In practice, entity beans provide a basic O/R mapping described in the EJB specification. This mapping has the virtue of standardization. However, it doesn't presently approach the power of leading proprietary O/R mapping products. Nor is O/R mapping always the best solution when using an RDBMS. Entity beans were foreshadowed in EJB 1.0 and have been a core part of the EJB specification since EJB 1.1. The EJB 2.0 specification introduces important enhancements in entity bean support, with more sophisticated container-managed persistence and the introduction of local interfaces. EJB 2.1 makes incremental enhancements. The EJB 2.0 specification helps to settle some of the uncertainties regarding how to use entity beans. For example, the debate as to the granularity of entity beans seems to have been settled in favor of fine-grained entities. Such entities can be given local interfaces allowing session beans to work with them efficiently. EJB 2.0 CMP supports the navigation of relationships between fine-grained entities. EJB 2.0 entities can also use methods on their home interfaces to perform persistence logic affecting multiple entities. However, entity beans have a checkered record in practice. In particular, their performance is often disappointing. The future of entity beans as a technology probably depends on the quality of available CMP implementations. The EJB 2.0 specification requires app servers to ship with CMP implementations; we are also seeing the emergence of third-party implementations from companies with a strong track record in O/R mapping solutions. Such implementations may go beyond the specification to include features such as high-performance caching, optimistic locking, and EJB QL enhancements. Entity beans can be valuable in J2EE solutions. However, it's best to treat the use of entity beans as one implementation choice rather than a key ingredient in app architecture. This can be achieved by using an abstraction layer of ordinary Java interfaces between session beans and entity beans. I feel that a strategy of data access exclusively using entity beans is unworkable, largely for performance reasons. On the other hand, a strategy of data access from session beans (using helper classes) is workable, and is likely to perform better. It's vital that components outside the EJB tier don't work directly with entity beans, but work with session beans that mediate access to entity beans. This design principle ensures correct decoupling between data and client-side components, and maximizes flexibility. EJB 2.0 allows us to give entity beans only local interfaces, to ensure that this design principle is followed. There's also a strong argument for avoiding direct entity bean access in session beans themselves; this avoids tying the app architecture to entity beans, allowing flexibility if required to address performance issues or to take advantage of the capabilities of the data source in use. If using entity beans, I recommend the following overall guidelines:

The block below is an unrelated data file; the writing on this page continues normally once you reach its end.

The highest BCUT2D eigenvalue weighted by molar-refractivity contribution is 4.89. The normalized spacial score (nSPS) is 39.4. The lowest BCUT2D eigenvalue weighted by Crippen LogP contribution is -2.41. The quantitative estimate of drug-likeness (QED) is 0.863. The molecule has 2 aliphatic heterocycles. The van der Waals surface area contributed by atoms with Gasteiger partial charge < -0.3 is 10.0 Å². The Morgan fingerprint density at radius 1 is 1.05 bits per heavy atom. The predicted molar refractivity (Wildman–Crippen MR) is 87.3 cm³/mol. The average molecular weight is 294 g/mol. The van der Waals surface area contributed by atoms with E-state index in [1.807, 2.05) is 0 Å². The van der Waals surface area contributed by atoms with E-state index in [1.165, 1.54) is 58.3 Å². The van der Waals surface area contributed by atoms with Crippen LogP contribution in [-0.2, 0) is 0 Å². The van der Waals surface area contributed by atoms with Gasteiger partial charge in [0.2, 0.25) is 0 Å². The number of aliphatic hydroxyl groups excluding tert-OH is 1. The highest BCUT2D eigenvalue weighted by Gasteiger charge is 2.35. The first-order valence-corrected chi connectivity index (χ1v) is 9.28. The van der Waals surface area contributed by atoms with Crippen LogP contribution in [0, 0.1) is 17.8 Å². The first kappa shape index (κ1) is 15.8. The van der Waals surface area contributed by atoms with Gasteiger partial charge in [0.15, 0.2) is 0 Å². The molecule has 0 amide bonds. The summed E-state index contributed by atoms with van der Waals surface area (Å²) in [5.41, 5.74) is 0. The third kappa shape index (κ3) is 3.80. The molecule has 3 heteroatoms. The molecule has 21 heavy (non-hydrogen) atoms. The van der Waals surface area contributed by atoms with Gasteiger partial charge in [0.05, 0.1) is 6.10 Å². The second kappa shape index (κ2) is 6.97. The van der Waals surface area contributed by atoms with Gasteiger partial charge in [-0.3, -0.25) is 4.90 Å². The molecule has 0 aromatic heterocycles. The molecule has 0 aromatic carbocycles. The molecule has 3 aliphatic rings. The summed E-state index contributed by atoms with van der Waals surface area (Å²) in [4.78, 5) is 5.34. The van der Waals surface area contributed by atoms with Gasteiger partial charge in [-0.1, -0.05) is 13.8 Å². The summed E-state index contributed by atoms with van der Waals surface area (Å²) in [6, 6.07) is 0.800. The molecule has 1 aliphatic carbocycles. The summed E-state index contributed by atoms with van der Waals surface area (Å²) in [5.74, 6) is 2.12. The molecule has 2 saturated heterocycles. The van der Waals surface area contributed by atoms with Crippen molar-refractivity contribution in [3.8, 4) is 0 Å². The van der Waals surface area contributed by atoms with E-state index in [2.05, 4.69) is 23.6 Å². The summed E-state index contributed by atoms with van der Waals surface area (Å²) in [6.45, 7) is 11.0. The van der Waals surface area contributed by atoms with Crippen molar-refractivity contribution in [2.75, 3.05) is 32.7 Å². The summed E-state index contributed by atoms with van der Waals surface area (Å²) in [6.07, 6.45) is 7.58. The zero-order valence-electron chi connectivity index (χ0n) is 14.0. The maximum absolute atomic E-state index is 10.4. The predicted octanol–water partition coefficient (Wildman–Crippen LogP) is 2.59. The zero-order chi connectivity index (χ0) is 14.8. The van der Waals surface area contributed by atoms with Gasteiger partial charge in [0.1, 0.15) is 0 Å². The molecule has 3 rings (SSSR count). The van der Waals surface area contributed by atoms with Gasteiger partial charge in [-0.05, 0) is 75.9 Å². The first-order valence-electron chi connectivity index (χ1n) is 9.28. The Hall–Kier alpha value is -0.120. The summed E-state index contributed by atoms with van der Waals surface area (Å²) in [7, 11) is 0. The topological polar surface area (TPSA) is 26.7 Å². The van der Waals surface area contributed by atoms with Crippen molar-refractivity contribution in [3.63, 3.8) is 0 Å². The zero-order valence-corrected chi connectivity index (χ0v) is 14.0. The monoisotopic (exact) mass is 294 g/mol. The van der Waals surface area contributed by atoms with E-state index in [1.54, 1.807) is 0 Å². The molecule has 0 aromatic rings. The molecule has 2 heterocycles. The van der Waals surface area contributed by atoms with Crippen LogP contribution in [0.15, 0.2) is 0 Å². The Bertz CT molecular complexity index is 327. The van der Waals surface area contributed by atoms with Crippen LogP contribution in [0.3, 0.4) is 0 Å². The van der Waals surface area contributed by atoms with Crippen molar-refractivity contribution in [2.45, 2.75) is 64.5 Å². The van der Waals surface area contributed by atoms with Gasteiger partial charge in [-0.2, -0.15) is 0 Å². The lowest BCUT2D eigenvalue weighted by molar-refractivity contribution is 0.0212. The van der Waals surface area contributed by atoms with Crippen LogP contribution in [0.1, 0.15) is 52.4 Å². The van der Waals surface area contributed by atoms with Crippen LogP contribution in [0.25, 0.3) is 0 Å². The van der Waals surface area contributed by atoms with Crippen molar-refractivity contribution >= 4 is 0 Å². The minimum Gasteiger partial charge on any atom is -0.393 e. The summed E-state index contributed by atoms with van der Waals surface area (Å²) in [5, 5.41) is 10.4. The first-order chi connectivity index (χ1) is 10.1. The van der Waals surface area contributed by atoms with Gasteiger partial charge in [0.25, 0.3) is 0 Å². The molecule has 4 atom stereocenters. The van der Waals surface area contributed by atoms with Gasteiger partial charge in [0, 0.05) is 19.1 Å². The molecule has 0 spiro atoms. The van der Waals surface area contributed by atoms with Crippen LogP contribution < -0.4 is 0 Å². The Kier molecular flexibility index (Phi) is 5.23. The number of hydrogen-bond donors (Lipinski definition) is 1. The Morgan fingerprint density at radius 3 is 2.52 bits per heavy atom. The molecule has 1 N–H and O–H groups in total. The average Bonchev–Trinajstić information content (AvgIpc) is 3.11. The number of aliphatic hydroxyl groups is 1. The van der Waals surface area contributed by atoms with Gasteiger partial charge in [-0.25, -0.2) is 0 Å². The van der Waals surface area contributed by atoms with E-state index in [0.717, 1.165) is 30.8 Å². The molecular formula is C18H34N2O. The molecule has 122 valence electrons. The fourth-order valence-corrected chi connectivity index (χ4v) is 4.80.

The following guidelines apply primarily to distributed apps:

A personal note: I was enthusiastic about the idea of entity beans when they were first described as an optional feature of EJB 1.0. As recently as the first draft release of EJB 2.0 in June 2000, I was hopeful that the limitations that I and other architects had encountered working with entity beans in EJB 1.1 would be overcome, and that entity beans would become a strong feature of EJB. However, I have become progressively disillusioned. Entity bean performance has proven a problem in most systems I have seen that use entity beans. I have become convinced that remote access to entity beans and the transaction and security management infrastructure for entity beans is architecturally gratuitous and an unnecessary overhead. These are issues to be handled by session beans. The introduction of local interfaces still leaves entity beans as unnecessarily heavyweight components. Entity beans still fail to address the hardest problems of O/R mapping. My feeling is that JDO will supplant entity beans as the standard-based persistence technology in J2EE. I think that there's a strong case for downgrading the status of entity beans to an optional part of the EJB specification. Entity bean support accounts for well over a third of the EJB 2.0 specification (as opposed to slightly more than a fifth of the much shorter EJB 1.1 specification), and much of the complexity of EJB containers. Removing the requirement to implement entity beans would foster competition and innovation in the app server market and would help JDO become a single strong J2EE standard for accessing persistent data. But that's just my opinion!


I prefer to manage persistence from session beans, using an abstraction layer of DAOs comprising a persistence façade. This approach decouples business logic code from the details of any particular persistence model.

We will use this approach in our sample app as shown in practice in the next chapter.